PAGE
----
Written Answers from the Department of Health and Social Care

The Department of Health and Social Care has provided the following answer to your written parliamentary question (117394):

To ask the Secretary of State for Health and Social Care, what steps he is taking to help recruit more permanent staff to the NHS and reduce dependence on Agency staff. (117394)

Tabled on: 06 January 2023

Will Quince:

This Government is growing the National Health Service workforce. There are now over 42,000 full-time equivalent (FTE) more staff working in NHS provider trusts and commissioning bodies than October 2021, including almost 4,700 more doctors and over 10,500 more nurses. We are working hard to deliver 50,000 nurses by the end of March 2024 and we are well on the way towards achieving this aim with over 36,000 more nurses working in the NHS now compared with September 2019.

The Government has funded 1,500 more medical school places each year for domestic students in England, a 25% increase over three years. This expansion was completed in September 2020 and has delivered five new medical schools in England. There are currently record numbers of medical students in training.

The Department of Health and Social Care has also commissioned NHS England to develop a long-term workforce plan. The plan will look at the mix and number of staff required across all parts of the country and will set out the actions and reforms that will be needed to reduce supply gaps and improve retention. A temporary workforce market allows the NHS to meet demand fluctuations without the need to increase capacity above that which would be required on a sustained basis. Staff can be drawn from internal staff banks or external agencies.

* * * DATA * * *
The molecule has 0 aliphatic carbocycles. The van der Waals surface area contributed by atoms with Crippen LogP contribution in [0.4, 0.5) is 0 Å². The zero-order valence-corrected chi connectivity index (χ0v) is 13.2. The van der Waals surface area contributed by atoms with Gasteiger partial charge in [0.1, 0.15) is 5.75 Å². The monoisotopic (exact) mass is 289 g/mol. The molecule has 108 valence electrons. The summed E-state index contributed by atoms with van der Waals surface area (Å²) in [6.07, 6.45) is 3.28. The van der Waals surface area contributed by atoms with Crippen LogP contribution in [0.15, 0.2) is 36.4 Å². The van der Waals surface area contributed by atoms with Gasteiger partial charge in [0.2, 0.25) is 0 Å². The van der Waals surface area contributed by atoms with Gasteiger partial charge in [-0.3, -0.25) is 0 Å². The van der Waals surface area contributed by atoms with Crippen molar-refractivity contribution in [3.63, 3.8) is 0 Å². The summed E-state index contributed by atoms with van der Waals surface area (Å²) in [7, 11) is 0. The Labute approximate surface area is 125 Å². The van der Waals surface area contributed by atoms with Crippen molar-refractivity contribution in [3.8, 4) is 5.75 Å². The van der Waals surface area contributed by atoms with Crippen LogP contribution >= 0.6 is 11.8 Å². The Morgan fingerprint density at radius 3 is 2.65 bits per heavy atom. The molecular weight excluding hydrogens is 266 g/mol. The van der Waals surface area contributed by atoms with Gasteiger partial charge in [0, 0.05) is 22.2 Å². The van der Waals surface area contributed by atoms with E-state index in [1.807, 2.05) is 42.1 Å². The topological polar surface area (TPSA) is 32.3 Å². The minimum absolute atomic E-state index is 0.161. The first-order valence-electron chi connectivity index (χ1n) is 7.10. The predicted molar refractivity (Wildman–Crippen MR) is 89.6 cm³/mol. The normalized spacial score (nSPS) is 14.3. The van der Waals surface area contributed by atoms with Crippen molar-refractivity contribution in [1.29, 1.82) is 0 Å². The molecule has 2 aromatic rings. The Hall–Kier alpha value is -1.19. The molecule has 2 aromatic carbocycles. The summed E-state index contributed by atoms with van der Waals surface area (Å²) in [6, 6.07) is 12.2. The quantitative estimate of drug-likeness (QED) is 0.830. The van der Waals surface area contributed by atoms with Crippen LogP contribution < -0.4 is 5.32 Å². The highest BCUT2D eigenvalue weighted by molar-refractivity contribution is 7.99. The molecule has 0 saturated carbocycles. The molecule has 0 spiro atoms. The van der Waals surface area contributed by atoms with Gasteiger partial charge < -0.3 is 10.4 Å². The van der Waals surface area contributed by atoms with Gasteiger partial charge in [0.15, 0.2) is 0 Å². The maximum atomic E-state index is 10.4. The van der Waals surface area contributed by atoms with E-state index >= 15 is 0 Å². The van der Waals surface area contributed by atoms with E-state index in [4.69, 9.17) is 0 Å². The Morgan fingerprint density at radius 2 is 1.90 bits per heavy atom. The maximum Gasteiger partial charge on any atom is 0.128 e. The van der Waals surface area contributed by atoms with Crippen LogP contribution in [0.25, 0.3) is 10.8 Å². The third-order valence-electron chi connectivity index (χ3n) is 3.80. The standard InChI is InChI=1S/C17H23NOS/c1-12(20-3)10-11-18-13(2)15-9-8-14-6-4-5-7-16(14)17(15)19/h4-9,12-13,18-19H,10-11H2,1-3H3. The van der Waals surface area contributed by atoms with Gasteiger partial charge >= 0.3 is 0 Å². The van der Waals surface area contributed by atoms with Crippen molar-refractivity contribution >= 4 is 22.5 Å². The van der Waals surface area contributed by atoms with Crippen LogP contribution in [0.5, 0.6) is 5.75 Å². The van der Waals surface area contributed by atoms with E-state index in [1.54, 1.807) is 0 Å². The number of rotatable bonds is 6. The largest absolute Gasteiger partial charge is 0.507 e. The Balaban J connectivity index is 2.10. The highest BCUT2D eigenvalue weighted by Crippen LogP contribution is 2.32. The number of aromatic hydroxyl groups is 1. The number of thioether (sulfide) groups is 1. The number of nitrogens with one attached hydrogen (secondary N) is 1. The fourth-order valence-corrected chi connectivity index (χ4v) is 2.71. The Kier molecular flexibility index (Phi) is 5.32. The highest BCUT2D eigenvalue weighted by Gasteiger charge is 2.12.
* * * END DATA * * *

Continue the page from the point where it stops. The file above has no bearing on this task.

Measures were introduced in 2015 to control agency spending and include price caps, limiting the amount a trust can pay to an agency for temporary staff, the mandatory use of approved frameworks for procurement, and the requirement for all trusts to stay within the specified Annual Expenditure Ceilings for agency staff. The agency rules outlined were effective in reducing spending on agency staffing by a third between 2015/16 and 2020/21.

The answer was submitted on 12 Jan 2023 at 11:10.


  1. Mark B
    January 14, 2023

    Good morning.

    And how many of those doctors and nureses came from other countries along with their families which will require additional housing, schooling and, whn they get sick and old, care ?

    Has anyone in government ever heard of the Ponzi Scheme and how, in the end, it all pans out ?

    1. Iago
      January 14, 2023

      I imagine that there is little point if you are white British in applying to go to medical school; your application is unlikely to be successful under the diversity discrimination rules being brought to bear in every sphere. And this seems to be happening in lockstep throughout the West. As was said a couple of days ago, the government no longer represents the British people or their interests in any way at all and, if one doubts this, consider its strangling of free speech.